Karzai Government Submits False Evidence To Substantiate US Collateral Damage
Image Credit: Wikimedia Commons

Karzai Government Submits False Evidence To Substantiate US Collateral Damage


Hamid Karzai has gotten desperate. In a bid to justify his recalcitrance over not signing the bilateral security agreement (BSA) with the United States – an agreement that would grant a legal basis for U.S. troops to remain in Afghanistan after 2014 – Karzai’s government has presented evidence of dubious authenticity in an attempt to substantiate U.S. collateral damage in Afghanistan.

Last week, The New York Times reported that a dossier gathered by the Afghan government, “purporting to show the carnage inflicted during a raid by American forces: photographs of shattered houses and bloodied, broken bodies, and video images of anguish at a village funeral,” turned out to be massively unreliable, and some pieces of evidence were false – including photographs from incidents several years ago.

The Afghan government was looking into airstrikes that occurred on January 15 in a remote village; the investigation was intended to reveal an alleged U.S. cover up of civilian deaths and collateral damage. In its investigation, the Times also discovered that none of the members of the Afghan commission that investigated the incident actually visited the village in question and instead based their assessment of the situation from “accounts given by villagers, and the photographs and video that were distributed last Sunday by Mr. Karzai’s office.”

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The airstrikes were conducted by the Afghan Army and, according to American officials, destroyed two Taliban compounds. According the United States, two children were killed in one of the houses. The Times’ account of the Afghan commission’s report states that according to its source the strikes were “primarily American, with roughly eight hours of indiscriminate and unprovoked bombing followed by a house-to-house rampage by American soldiers. The commission has said that it can prove that 12 civilians were killed, and that there were indications of two to five additional civilian deaths.”

In response to the controversy over the credibility of the government’s report, the Afghan government brought in villagers to testify first hand. According to The New York Times’ report on the testimony, one of the villagers who was supposedly present at the time of the airstrikes identified a photograph which was known to have been taken four years ago as a funeral occurring on January 16, suggesting that he had been instructed to do so by the government. The Times reports that when the villager was searched by a security guard at the site of the press conference, he was found to be carrying about $2,000 in cash on his person – a small fortune by local standards.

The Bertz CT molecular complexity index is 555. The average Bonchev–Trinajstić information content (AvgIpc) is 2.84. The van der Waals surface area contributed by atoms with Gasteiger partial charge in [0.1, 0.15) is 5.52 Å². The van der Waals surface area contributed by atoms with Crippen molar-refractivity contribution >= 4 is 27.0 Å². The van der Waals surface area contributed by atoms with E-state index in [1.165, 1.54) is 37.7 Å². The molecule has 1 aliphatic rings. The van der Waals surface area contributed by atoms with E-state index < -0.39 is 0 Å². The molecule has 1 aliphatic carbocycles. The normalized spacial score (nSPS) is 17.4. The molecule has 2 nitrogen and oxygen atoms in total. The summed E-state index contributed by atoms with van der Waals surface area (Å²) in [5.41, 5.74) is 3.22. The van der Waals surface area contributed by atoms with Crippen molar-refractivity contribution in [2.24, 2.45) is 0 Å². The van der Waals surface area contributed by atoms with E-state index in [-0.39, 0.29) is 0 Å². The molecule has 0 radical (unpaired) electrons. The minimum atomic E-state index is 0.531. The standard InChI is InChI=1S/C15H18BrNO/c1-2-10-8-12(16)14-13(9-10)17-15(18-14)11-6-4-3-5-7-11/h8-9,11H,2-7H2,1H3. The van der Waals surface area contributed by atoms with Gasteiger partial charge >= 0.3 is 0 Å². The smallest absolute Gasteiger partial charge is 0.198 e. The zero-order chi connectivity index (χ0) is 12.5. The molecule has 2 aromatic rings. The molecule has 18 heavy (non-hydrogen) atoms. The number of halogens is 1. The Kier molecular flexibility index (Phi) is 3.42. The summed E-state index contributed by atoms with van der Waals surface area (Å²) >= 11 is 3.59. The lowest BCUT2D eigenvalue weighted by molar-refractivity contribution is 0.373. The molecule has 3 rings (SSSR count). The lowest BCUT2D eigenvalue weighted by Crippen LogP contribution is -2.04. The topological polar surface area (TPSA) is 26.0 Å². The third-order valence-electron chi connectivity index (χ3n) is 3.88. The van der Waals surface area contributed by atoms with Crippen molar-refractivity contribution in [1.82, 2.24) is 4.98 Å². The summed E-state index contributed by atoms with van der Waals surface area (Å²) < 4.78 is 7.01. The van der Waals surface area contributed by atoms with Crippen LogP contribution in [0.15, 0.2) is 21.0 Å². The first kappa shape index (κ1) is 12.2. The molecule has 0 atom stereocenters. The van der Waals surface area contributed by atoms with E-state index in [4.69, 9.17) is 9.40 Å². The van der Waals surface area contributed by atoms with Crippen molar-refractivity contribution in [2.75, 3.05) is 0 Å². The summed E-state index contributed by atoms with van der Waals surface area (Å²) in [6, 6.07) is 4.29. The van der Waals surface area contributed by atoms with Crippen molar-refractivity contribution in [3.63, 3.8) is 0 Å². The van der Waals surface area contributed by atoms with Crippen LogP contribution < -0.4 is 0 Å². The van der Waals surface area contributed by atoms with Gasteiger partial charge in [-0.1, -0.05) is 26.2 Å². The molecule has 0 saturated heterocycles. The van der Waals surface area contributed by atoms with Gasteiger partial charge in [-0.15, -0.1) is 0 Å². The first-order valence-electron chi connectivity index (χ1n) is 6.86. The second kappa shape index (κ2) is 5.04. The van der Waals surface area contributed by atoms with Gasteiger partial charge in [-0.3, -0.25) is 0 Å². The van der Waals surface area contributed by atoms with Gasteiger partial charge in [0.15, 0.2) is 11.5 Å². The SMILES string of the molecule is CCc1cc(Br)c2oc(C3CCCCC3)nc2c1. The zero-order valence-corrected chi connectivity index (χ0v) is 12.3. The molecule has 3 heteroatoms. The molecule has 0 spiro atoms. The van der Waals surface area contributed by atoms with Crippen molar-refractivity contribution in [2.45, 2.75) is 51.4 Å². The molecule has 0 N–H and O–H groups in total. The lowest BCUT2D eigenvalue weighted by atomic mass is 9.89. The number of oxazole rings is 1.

This incident isn’t the first time Hamid Karzai has confronted the United States head-on regarding civilian deaths in Afghanistan – even if they weren’t caused by American action. Karzai has drawn much domestic and international criticism for his refusal to sign the BSA and his main argument for not doing so was that he required additional guarantees that U.S. troops would adhere to stricter guidelines in their operations in Afghanistan. The BSA sees broad regional support from Afghanistan’s neighbors and the Loya Jirga supported the agreement as well.

American officials have become understandably frustrated with Hamid Karzai’s actions since the BSA became an fraught issue beginning in late-2013. U.S. forces are used to seeing themselves the as the target of frequent smear campaigns by the Taliban, but to have a supposed ally do the same is more novel. The rigmarole over the controversial investigation comes a week after the Pentagon proposed a plan of 10,000 or zero troops to the White House.

Karzai has argued that the BSA is a matter for his successor to settle. Many in the United States will be thankful that Karzai’s time as president is due to end soon, but the BSA is not an altruistic offer in the interest of Afghanistan’s security. Should the BSA go unsigned, the United States will be forced to exercise its zero option after 2014. The loss of an American presence in Afghanistan will be deleterious to the United States’ ability to conduct drone strikes against high-value targets in Pakistan. The White House has taken note of this contingency and has convened a team of intelligence and military experts to plan for such a scenario.

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